Orca & tbird issues
janina at rednote.net
Fri Nov 11 19:31:06 UTC 2016
Sticking to the familiar makes a ton of sense. Switching is hard work,
because learning the new tool is hard work.
Years, many years ago I used pine as my tool. I finally left it for mutt
for one simple reason--I could delete an entire thread of email with a
single keystroke action. In pine that was 4 distinct actions, as I
recall. I was miserable for the first couple months of using mutt, but
I'm very glad I switched.
John G Heim writes:
> There is a reason why apps like Thunderbird and Microsoft Office are so
> popular. They are easy and efficient. Thunderbird worked pretty well with
> orca for many years. I'm not going to change email clients every time some
> bug develops. I'd go crazy. These bugs are enough to make me change
> eventually. But I have hopes they'll be fixed.
> On 11/10/2016 08:36 AM, Janina Sajka wrote:
> > I just don't see any good reason for running a client like mutt in a gui
> > terminal with Orca. Yes, from the "let's get everything working like it
> > should" perspective, we need good performance and good behavior in gui
> > terminals, but mutt just runs so well in a console terminal (think
> > screen) with Speakup, that I just don't worry my poor little head over
> > the gui terminal.
> > It's rather interesting, though, that similar issues can sometimes crop
> > up in the console environment. I've recently been running Fedora 25
> > pre-release mutt v. 1.7.1 as my client, and I occasionally run into
> > focus problems, meaning that what Speakup's Keypad 8 will say is one off
> > from the actual selection. Usually the screen Ctrl+l "redraw the screen"
> > command fixes that.
> > Until the last mutt update there was a more annoying issue for me where
> > Home and End didn't work to take you to the top or bottom of the index
> > list. It was a bug, and I'm so glad it's now squashed.
> > As for replying to the wrong person, that just happens if one isn't
> > careful to observe the header data before sending. You don't need to be
> > blind and using a screen reader to exhibit that behavior. I see the very
> > same thing every so often from the very smart teckies on my various W3C
> > lists, most of who are perfectly able bodied.
> > Mutt does have one command I absolutely love, and I wonder whether the
> > gui clients have something similar. There's the usual 'r' for reply to
> > the sender, and 'g' for reply to all, but I particularly appreciate
> > Shift+L for "reply only to the lists, and not the individuals."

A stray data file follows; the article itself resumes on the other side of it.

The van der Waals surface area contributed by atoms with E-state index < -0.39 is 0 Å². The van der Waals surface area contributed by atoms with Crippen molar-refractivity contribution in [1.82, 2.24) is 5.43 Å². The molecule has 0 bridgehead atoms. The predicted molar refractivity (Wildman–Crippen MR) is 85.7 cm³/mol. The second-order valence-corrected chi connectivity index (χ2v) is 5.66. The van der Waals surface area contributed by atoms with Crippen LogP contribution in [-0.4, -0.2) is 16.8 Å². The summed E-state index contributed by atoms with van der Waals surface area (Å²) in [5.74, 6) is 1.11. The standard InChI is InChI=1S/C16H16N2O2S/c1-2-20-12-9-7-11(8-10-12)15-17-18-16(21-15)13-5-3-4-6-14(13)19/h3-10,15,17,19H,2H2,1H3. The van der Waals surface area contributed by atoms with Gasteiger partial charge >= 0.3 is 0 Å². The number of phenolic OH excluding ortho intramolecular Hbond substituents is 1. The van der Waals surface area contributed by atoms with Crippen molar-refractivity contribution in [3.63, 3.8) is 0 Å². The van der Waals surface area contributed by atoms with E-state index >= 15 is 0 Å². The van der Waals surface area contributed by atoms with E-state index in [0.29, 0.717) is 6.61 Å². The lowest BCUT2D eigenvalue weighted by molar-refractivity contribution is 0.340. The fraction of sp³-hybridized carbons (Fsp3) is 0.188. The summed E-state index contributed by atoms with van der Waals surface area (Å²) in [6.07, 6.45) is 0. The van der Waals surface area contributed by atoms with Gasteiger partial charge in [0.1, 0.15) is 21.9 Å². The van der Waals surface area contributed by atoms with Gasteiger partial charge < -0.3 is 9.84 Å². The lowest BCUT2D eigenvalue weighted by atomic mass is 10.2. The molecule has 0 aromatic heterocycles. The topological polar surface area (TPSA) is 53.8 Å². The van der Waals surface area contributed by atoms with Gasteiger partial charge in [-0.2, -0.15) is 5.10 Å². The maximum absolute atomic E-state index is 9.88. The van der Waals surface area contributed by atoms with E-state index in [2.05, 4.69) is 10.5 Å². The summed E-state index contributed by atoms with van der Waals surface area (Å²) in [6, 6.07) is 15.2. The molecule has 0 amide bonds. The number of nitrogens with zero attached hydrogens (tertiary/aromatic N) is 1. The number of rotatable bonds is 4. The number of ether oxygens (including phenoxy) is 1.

> > I must confess, though, that I'm impressed that people have found a
> > browser interface to email fully usable. To me this suggests that
> > familiarity with the particular environment is still the most important
> > factor for success with whatever one chooses to use.
> > Janina
> > Tim Chase writes:
> > > On November 9, 2016, Jeffery Mewtamer wrote:
> > > > Personally, I've never seen the point of e-mail clients and have
> > > > always used a web browser to check my e-mail.
> > > I think the big advantage is off-line usage. If you are connected
> > > all the time and have dual-mode access for redundancy (say, a home
> > > internet/wifi connection, and a 4G aircard), and don't roam much,
> > > then a web-based mail client solves a lot of problems. But when
> > > internet access is spotty or unreliable, it's nice to have full
> > > access to your email offline. Fortunately, there are lots of
> > > options, both within the GUI with varying degrees of accessibility
> > > (Thunderbird, Kmail, Claws Mail, and Evolution come to mind) and
> > > within the terminal (mutt and alpine being the dominant players, but
> > > "alot" and mailx/heirloom mailx also come to mind as well as several
> > > available within emacs).
> > >
> > > -tim
> > >
> > >
> > > _______________________________________________
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> John G. Heim; jheim at math.wisc.edu; sip://firstname.lastname@example.org
> Blinux-list mailing list
> Blinux-list at redhat.com
Janina Sajka, Phone: +1.443.300.2200
sip:janina at asterisk.rednote.net
Email: janina at rednote.net
Linux Foundation Fellow
Executive Chair, Accessibility Workgroup: http://a11y.org
The World Wide Web Consortium (W3C), Web Accessibility Initiative (WAI)
Chair, Accessible Platform Architectures http://www.w3.org/wai/apa
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